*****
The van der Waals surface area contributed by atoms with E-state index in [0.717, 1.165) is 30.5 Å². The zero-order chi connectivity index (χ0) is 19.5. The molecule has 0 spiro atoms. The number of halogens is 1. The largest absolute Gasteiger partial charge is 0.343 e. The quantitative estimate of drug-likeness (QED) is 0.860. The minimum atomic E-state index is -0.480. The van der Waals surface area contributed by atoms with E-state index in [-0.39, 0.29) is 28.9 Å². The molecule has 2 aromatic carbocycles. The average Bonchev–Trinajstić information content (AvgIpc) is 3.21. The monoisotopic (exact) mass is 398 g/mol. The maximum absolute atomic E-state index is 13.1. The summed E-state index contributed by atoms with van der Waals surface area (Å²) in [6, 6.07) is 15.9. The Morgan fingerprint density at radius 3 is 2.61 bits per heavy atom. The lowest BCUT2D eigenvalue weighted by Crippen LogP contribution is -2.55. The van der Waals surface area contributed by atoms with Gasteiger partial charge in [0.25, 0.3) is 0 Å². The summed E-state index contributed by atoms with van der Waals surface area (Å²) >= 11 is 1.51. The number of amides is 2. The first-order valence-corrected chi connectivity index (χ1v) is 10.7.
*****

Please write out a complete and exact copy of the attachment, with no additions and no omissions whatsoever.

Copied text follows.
The van der Waals surface area contributed by atoms with E-state index in [0.717, 1.165) is 30.5 Å². The zero-order chi connectivity index (χ0) is 19.5. The molecule has 0 spiro atoms. The number of halogens is 1. The largest absolute Gasteiger partial charge is 0.343 e. The quantitative estimate of drug-likeness (QED) is 0.860. The minimum atomic E-state index is -0.480. The van der Waals surface area contributed by atoms with E-state index in [-0.39, 0.29) is 28.9 Å². The molecule has 2 aromatic carbocycles. The average Bonchev–Trinajstić information content (AvgIpc) is 3.21. The monoisotopic (exact) mass is 398 g/mol. The maximum absolute atomic E-state index is 13.1. The summed E-state index contributed by atoms with van der Waals surface area (Å²) in [6, 6.07) is 15.9. The Morgan fingerprint density at radius 3 is 2.61 bits per heavy atom. The lowest BCUT2D eigenvalue weighted by Crippen LogP contribution is -2.55. The van der Waals surface area contributed by atoms with Gasteiger partial charge in [0.25, 0.3) is 0 Å². The summed E-state index contributed by atoms with van der Waals surface area (Å²) >= 11 is 1.51. The number of amides is 2. The first-order valence-corrected chi connectivity index (χ1v) is 10.7.